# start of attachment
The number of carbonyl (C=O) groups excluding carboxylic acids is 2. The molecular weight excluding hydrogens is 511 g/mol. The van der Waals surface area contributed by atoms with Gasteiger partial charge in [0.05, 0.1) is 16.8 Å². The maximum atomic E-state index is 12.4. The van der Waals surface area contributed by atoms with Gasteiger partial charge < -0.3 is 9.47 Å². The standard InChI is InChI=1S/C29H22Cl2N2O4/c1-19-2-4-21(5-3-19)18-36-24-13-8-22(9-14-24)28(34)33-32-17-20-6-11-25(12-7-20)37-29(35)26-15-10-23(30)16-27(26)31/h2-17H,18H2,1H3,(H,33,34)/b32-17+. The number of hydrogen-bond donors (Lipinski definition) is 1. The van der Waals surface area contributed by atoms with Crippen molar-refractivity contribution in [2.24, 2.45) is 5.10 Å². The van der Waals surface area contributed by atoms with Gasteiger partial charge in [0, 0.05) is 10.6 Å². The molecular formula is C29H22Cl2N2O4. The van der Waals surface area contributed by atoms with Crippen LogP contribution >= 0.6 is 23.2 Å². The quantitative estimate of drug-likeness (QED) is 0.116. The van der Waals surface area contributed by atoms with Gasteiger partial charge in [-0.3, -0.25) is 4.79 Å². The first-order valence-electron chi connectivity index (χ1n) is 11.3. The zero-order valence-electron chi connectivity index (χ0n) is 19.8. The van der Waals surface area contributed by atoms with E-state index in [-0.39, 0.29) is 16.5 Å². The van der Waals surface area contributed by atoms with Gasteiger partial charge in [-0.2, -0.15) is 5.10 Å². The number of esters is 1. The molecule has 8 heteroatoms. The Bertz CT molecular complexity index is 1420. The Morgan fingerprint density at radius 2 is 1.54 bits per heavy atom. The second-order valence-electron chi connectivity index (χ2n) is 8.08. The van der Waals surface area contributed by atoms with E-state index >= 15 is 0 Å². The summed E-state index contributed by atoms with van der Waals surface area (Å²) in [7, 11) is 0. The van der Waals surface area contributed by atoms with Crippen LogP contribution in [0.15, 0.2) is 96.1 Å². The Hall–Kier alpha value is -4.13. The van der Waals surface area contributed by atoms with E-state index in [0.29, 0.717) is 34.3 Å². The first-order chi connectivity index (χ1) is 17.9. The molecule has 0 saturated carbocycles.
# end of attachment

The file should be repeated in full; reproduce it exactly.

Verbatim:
The number of carbonyl (C=O) groups excluding carboxylic acids is 2. The molecular weight excluding hydrogens is 511 g/mol. The van der Waals surface area contributed by atoms with Gasteiger partial charge in [0.05, 0.1) is 16.8 Å². The maximum atomic E-state index is 12.4. The van der Waals surface area contributed by atoms with Gasteiger partial charge < -0.3 is 9.47 Å². The standard InChI is InChI=1S/C29H22Cl2N2O4/c1-19-2-4-21(5-3-19)18-36-24-13-8-22(9-14-24)28(34)33-32-17-20-6-11-25(12-7-20)37-29(35)26-15-10-23(30)16-27(26)31/h2-17H,18H2,1H3,(H,33,34)/b32-17+. The number of hydrogen-bond donors (Lipinski definition) is 1. The van der Waals surface area contributed by atoms with Crippen molar-refractivity contribution in [2.24, 2.45) is 5.10 Å². The van der Waals surface area contributed by atoms with Gasteiger partial charge in [0, 0.05) is 10.6 Å². The molecular formula is C29H22Cl2N2O4. The van der Waals surface area contributed by atoms with Crippen LogP contribution >= 0.6 is 23.2 Å². The quantitative estimate of drug-likeness (QED) is 0.116. The van der Waals surface area contributed by atoms with Gasteiger partial charge in [-0.3, -0.25) is 4.79 Å². The first-order valence-electron chi connectivity index (χ1n) is 11.3. The zero-order valence-electron chi connectivity index (χ0n) is 19.8. The van der Waals surface area contributed by atoms with E-state index in [-0.39, 0.29) is 16.5 Å². The van der Waals surface area contributed by atoms with Gasteiger partial charge in [-0.2, -0.15) is 5.10 Å². The number of esters is 1. The molecule has 8 heteroatoms. The Bertz CT molecular complexity index is 1420. The Morgan fingerprint density at radius 2 is 1.54 bits per heavy atom. The second-order valence-electron chi connectivity index (χ2n) is 8.08. The van der Waals surface area contributed by atoms with E-state index >= 15 is 0 Å². The summed E-state index contributed by atoms with van der Waals surface area (Å²) in [7, 11) is 0. The van der Waals surface area contributed by atoms with Crippen LogP contribution in [0.15, 0.2) is 96.1 Å². The Hall–Kier alpha value is -4.13. The van der Waals surface area contributed by atoms with E-state index in [0.29, 0.717) is 34.3 Å². The first-order chi connectivity index (χ1) is 17.9. The molecule has 0 saturated carbocycles.